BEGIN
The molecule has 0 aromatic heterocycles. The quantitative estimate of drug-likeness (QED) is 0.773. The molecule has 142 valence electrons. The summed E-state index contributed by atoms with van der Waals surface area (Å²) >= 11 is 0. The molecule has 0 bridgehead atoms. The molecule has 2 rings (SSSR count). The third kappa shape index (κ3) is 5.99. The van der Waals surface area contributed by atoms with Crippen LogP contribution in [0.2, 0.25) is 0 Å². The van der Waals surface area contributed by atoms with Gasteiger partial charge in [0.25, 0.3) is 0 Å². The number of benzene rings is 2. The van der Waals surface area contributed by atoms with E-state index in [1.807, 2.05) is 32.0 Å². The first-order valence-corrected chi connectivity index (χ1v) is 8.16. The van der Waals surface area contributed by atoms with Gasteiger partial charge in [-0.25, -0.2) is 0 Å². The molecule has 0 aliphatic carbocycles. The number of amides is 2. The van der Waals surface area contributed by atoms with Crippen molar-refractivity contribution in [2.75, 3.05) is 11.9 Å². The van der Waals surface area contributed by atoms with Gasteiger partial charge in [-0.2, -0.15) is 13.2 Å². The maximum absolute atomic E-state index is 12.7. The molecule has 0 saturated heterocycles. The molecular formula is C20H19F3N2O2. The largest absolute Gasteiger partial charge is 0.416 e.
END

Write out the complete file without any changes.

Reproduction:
The molecule has 0 aromatic heterocycles. The quantitative estimate of drug-likeness (QED) is 0.773. The molecule has 142 valence electrons. The summed E-state index contributed by atoms with van der Waals surface area (Å²) >= 11 is 0. The molecule has 0 bridgehead atoms. The molecule has 2 rings (SSSR count). The third kappa shape index (κ3) is 5.99. The van der Waals surface area contributed by atoms with Crippen LogP contribution in [0.2, 0.25) is 0 Å². The van der Waals surface area contributed by atoms with Gasteiger partial charge in [0.25, 0.3) is 0 Å². The number of benzene rings is 2. The van der Waals surface area contributed by atoms with E-state index in [1.807, 2.05) is 32.0 Å². The first-order valence-corrected chi connectivity index (χ1v) is 8.16. The van der Waals surface area contributed by atoms with Gasteiger partial charge in [-0.25, -0.2) is 0 Å². The molecule has 0 aliphatic carbocycles. The number of amides is 2. The van der Waals surface area contributed by atoms with Crippen molar-refractivity contribution in [2.75, 3.05) is 11.9 Å². The van der Waals surface area contributed by atoms with Gasteiger partial charge in [-0.2, -0.15) is 13.2 Å². The maximum absolute atomic E-state index is 12.7. The molecule has 0 saturated heterocycles. The molecular formula is C20H19F3N2O2. The largest absolute Gasteiger partial charge is 0.416 e.